by Cengiz Gunes
This memo was presented at a workshop organised by the LSE Middle East Centre examining the experiment in Western Kurdistan. A report providing a distillation of the presentations and discussions is available to download here.
The developments in the majority Kurdish regions of Syria (known as Rojava) since the outbreak of conflict in 2011 have shone a focus on the PKK’s (Kurdistan Workers’ Party) role and the extent to which the ascendency of the Kurds in Syria is benefiting the PKK. Turkey’s attempts to reduce the wider Kurdish movement in Syria to the PYD (Democratic Union Party), and equate it with the PKK to delegitimise it internationally seem to have failed. The central role that the Kurdish forces in Syria are playing in combating IS has significantly aided the Kurds’ rising international legitimacy.
Since the PKK was established in 1978, its struggle has been mainly against Turkey. However, it maintained a pan-Kurdish stance with the unification of Kurds in an independent, united and socialist republic being its early political aim. The PKK has been operating in Syria since the early 1980s and Kurdish populations there have been an important human resource and source of logistical support for the PKK. Its ability to form strong ties with the Kurdish communities in Syria can be identified as a significant factor in the success of its struggle against Turkey during the 1980s and 1990s.
Since 1999, the PKK gradually moved away from the idea of an independent state for the Kurds and began to frame its political objectives around finding a solution to the Kurdish question via building an alternative institutional set-up in the region. Since August 2010 ‘Democratic Autonomy’ has been used to describe the specific proposals for the solution of the Kurdish question that the PKK aims to develop. Democratic autonomy seeks to address a number of issues: self-determination and language rights, cultural autonomy for the Kurds as a group and, on a broader level, the democratisation of society and the state.
It is within this context that the developments in the Kurdish majority regions of Syria assume importance for the PKK. Rojava provides an opportunity to put into practice at grassroots level the model developed by the PKK to resolve the Kurdish question in the region.
The consolidation of Kurdish self-rule in Syria is seen as an important first stage in the transformation of the Kurdish conflicts in Turkey and to a certain extent in Iran. Kurdish self-rule in Rojava is an opportunity that will provide the Kurds with a base to influence political developments in Syria and Turkey and help build a regional consensus on the accommodation of Kurdish rights within the existing states. Turkey’s Kurdish conflict has strong regional dimensions and the close political and cultural ties between the Kurds in Turkey and Syria means that the consolidation of Kurdish self-rule in Syria is bound to also empower Turkey’s Kurdish movement and make it a stronger regional actor.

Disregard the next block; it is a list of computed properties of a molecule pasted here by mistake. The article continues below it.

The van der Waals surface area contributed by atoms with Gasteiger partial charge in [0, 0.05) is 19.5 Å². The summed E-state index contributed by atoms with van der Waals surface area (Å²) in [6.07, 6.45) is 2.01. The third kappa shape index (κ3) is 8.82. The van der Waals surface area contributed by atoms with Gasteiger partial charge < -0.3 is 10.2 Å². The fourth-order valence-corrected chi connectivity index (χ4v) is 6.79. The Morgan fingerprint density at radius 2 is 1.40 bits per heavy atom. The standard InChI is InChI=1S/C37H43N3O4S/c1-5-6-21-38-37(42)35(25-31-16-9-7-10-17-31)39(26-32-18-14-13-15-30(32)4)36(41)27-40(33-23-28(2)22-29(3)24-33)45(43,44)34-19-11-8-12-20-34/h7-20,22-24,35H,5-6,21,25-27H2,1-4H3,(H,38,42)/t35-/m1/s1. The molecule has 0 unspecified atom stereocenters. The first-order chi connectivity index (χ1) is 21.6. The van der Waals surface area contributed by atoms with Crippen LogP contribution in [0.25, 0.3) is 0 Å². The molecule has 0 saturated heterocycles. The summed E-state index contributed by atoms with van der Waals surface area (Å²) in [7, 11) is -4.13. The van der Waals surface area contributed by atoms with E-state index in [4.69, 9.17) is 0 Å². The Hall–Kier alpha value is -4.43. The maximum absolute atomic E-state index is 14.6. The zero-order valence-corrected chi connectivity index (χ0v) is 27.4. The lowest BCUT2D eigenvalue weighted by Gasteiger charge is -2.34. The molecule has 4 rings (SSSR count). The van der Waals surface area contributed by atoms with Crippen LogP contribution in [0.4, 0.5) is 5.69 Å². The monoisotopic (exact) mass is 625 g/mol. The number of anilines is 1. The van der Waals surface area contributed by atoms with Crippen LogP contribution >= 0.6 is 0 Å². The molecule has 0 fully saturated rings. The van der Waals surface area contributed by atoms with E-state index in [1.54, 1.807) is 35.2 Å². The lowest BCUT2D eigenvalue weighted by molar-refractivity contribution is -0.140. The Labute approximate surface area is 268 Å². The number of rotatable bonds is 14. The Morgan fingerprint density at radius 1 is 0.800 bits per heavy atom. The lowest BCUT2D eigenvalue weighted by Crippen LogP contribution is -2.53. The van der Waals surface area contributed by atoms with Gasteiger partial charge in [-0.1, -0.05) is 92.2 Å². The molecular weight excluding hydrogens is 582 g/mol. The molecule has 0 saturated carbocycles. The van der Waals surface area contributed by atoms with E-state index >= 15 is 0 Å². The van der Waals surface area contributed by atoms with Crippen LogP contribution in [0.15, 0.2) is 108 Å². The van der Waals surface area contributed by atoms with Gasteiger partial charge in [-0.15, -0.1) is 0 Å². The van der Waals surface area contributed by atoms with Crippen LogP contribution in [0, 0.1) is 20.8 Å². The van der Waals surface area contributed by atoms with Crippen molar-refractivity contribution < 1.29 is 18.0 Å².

The Kurds’ long-term success in the region is closely tied to the transformation and to finding a political settlement for the numerous Kurdish conflicts in the region. For this to be realised, a new framework for the accommodation of Kurdish rights is needed on the regional level. The main barrier to such a transformation is the opposition of the dominant regional powers. However, the accommodation of Kurdish rights within the existing state boundaries can enjoy support from international powers involved in the conflicts in Iraq and Syria. The resolution of the Kurdish conflicts within the territorial integrity of the existing states would greatly contribute to the stability of the region. To achieve long-lasting peace and stability in the Middle East, the Kurdish demands for self-rule need to be accommodated.
The rise of a new Kurdish entity in Syria provides the Kurds with an opportunity to form new alliances with international powers and use it to empower themselves vis-a-vis the regional powers. One of the main weaknesses of the Kurdish movement in Turkey has been the limited international support it was able to garner, which was mainly due to it being perceived as an illegitimate actor. Historically, the lack of allies has meant that the Kurds in the region were not able to consolidate the gains from their struggle. The increasing international legitimacy of the Kurdish movement in Syria is seen by the PKK as an opportunity to unlock the existing stalemate in the Kurdish conflicts in the region and move towards the ‘solution’.
The Kurds in Syria have been strengthening their position via cultivating stronger relations with the international powers involved in the region. Their relations with the international powers affect the approach the regional powers are taking towards the Kurds. In Syria, the Kurds have managed to manoeuvre out of a very tricky situation in the conflict with IS and that has increased their legitimacy. They have become an integral part of the war against IS and that position can enable them to increase their leverage and pursue their objective of building a decentralised administrative framework in Syria.
Cengiz Gunes is Associate Lecturer at the Open University. He is the author of The Kurdish National Movement in Turkey: From Protest to Resistance (Routledge, 2012) and co-editor of The Kurdish Question in Turkey: New Perspectives on Violence, Representation, and Reconciliation (Routledge, 2014). His main research interests are in identity and nationalism, peace and conflict studies, and the international relations of the Middle East. Cengiz tweets at @cgunes07.
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